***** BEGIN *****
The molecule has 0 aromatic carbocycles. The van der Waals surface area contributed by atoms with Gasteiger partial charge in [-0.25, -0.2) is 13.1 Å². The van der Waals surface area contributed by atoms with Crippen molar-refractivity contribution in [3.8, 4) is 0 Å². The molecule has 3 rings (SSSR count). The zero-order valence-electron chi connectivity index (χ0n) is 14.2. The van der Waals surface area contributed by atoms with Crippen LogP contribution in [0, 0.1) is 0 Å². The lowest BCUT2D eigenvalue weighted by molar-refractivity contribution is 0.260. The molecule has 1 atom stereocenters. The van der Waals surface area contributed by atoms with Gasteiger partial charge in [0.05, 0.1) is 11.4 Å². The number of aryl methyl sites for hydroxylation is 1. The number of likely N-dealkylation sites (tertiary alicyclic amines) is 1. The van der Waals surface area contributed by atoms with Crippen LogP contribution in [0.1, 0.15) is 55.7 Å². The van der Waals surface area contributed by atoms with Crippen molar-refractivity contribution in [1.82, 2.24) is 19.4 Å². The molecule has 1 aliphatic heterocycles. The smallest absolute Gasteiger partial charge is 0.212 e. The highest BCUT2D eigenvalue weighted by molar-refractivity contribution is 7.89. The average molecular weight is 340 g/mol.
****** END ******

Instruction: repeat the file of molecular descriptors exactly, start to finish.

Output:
The molecule has 0 aromatic carbocycles. The van der Waals surface area contributed by atoms with Gasteiger partial charge in [-0.25, -0.2) is 13.1 Å². The van der Waals surface area contributed by atoms with Crippen molar-refractivity contribution in [3.8, 4) is 0 Å². The molecule has 3 rings (SSSR count). The zero-order valence-electron chi connectivity index (χ0n) is 14.2. The van der Waals surface area contributed by atoms with Crippen LogP contribution in [0, 0.1) is 0 Å². The lowest BCUT2D eigenvalue weighted by molar-refractivity contribution is 0.260. The molecule has 1 atom stereocenters. The van der Waals surface area contributed by atoms with Gasteiger partial charge in [0.05, 0.1) is 11.4 Å². The number of aryl methyl sites for hydroxylation is 1. The number of likely N-dealkylation sites (tertiary alicyclic amines) is 1. The van der Waals surface area contributed by atoms with Crippen LogP contribution in [0.1, 0.15) is 55.7 Å². The van der Waals surface area contributed by atoms with Crippen molar-refractivity contribution in [1.82, 2.24) is 19.4 Å². The molecule has 1 aliphatic heterocycles. The smallest absolute Gasteiger partial charge is 0.212 e. The highest BCUT2D eigenvalue weighted by molar-refractivity contribution is 7.89. The average molecular weight is 340 g/mol.